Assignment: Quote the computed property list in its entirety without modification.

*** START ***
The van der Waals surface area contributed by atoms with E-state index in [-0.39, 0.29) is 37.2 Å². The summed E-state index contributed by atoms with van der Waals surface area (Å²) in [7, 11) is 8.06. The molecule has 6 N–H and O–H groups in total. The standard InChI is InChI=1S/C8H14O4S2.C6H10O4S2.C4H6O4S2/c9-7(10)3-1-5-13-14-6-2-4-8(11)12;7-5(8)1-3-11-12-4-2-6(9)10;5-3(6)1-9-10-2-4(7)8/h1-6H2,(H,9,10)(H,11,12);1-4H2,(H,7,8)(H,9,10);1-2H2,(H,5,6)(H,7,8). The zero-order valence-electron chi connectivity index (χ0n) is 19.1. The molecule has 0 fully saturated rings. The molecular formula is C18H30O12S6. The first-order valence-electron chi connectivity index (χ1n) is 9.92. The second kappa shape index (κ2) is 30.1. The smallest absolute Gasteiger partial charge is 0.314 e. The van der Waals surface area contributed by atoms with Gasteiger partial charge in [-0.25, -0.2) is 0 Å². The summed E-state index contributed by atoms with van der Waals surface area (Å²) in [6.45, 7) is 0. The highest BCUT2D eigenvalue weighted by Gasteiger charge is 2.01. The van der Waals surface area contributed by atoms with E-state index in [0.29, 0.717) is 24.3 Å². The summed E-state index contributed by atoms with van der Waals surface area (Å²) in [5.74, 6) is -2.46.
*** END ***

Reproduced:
The van der Waals surface area contributed by atoms with E-state index in [-0.39, 0.29) is 37.2 Å². The summed E-state index contributed by atoms with van der Waals surface area (Å²) in [7, 11) is 8.06. The molecule has 6 N–H and O–H groups in total. The standard InChI is InChI=1S/C8H14O4S2.C6H10O4S2.C4H6O4S2/c9-7(10)3-1-5-13-14-6-2-4-8(11)12;7-5(8)1-3-11-12-4-2-6(9)10;5-3(6)1-9-10-2-4(7)8/h1-6H2,(H,9,10)(H,11,12);1-4H2,(H,7,8)(H,9,10);1-2H2,(H,5,6)(H,7,8). The zero-order valence-electron chi connectivity index (χ0n) is 19.1. The molecule has 0 fully saturated rings. The molecular formula is C18H30O12S6. The first-order valence-electron chi connectivity index (χ1n) is 9.92. The second kappa shape index (κ2) is 30.1. The smallest absolute Gasteiger partial charge is 0.314 e. The van der Waals surface area contributed by atoms with Gasteiger partial charge in [-0.25, -0.2) is 0 Å². The summed E-state index contributed by atoms with van der Waals surface area (Å²) in [6.45, 7) is 0. The highest BCUT2D eigenvalue weighted by Gasteiger charge is 2.01. The van der Waals surface area contributed by atoms with E-state index in [0.29, 0.717) is 24.3 Å². The summed E-state index contributed by atoms with van der Waals surface area (Å²) in [5.74, 6) is -2.46.